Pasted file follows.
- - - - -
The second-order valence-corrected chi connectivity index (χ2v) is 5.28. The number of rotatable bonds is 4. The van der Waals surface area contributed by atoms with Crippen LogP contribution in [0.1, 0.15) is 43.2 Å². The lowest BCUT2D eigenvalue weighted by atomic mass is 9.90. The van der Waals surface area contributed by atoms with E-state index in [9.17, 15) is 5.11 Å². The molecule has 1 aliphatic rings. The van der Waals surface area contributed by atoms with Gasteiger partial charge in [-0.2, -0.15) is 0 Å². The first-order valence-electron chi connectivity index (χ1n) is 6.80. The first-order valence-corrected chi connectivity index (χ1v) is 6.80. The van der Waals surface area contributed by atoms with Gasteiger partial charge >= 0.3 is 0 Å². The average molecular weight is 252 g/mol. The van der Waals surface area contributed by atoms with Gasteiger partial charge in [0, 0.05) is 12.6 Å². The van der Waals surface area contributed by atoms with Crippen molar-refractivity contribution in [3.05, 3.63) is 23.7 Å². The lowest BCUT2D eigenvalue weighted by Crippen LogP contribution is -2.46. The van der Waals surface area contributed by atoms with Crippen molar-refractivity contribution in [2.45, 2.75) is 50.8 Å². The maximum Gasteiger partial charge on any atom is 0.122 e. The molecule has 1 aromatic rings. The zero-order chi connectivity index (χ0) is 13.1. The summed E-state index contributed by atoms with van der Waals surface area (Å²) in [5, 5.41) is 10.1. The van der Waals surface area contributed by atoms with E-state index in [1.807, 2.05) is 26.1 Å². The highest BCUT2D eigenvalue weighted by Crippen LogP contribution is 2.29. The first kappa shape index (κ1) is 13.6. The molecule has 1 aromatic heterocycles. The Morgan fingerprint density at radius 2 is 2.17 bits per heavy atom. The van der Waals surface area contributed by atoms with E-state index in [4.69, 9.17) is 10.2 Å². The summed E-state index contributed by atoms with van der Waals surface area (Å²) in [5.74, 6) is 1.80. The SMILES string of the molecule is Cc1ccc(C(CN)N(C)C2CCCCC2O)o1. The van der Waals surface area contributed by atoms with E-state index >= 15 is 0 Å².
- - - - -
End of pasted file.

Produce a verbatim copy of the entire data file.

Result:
The second-order valence-corrected chi connectivity index (χ2v) is 5.28. The number of rotatable bonds is 4. The van der Waals surface area contributed by atoms with Crippen LogP contribution in [0.1, 0.15) is 43.2 Å². The lowest BCUT2D eigenvalue weighted by atomic mass is 9.90. The van der Waals surface area contributed by atoms with E-state index in [9.17, 15) is 5.11 Å². The molecule has 1 aliphatic rings. The van der Waals surface area contributed by atoms with Gasteiger partial charge in [-0.2, -0.15) is 0 Å². The first-order valence-electron chi connectivity index (χ1n) is 6.80. The first-order valence-corrected chi connectivity index (χ1v) is 6.80. The van der Waals surface area contributed by atoms with Gasteiger partial charge >= 0.3 is 0 Å². The average molecular weight is 252 g/mol. The van der Waals surface area contributed by atoms with Gasteiger partial charge in [0, 0.05) is 12.6 Å². The van der Waals surface area contributed by atoms with Crippen molar-refractivity contribution in [3.05, 3.63) is 23.7 Å². The lowest BCUT2D eigenvalue weighted by Crippen LogP contribution is -2.46. The van der Waals surface area contributed by atoms with Crippen molar-refractivity contribution in [2.45, 2.75) is 50.8 Å². The maximum Gasteiger partial charge on any atom is 0.122 e. The molecule has 1 aromatic rings. The zero-order chi connectivity index (χ0) is 13.1. The summed E-state index contributed by atoms with van der Waals surface area (Å²) in [5, 5.41) is 10.1. The van der Waals surface area contributed by atoms with E-state index in [1.807, 2.05) is 26.1 Å². The highest BCUT2D eigenvalue weighted by Crippen LogP contribution is 2.29. The first kappa shape index (κ1) is 13.6. The molecule has 1 aromatic heterocycles. The Morgan fingerprint density at radius 2 is 2.17 bits per heavy atom. The van der Waals surface area contributed by atoms with E-state index in [4.69, 9.17) is 10.2 Å². The summed E-state index contributed by atoms with van der Waals surface area (Å²) in [5.74, 6) is 1.80. The SMILES string of the molecule is Cc1ccc(C(CN)N(C)C2CCCCC2O)o1. The van der Waals surface area contributed by atoms with E-state index >= 15 is 0 Å².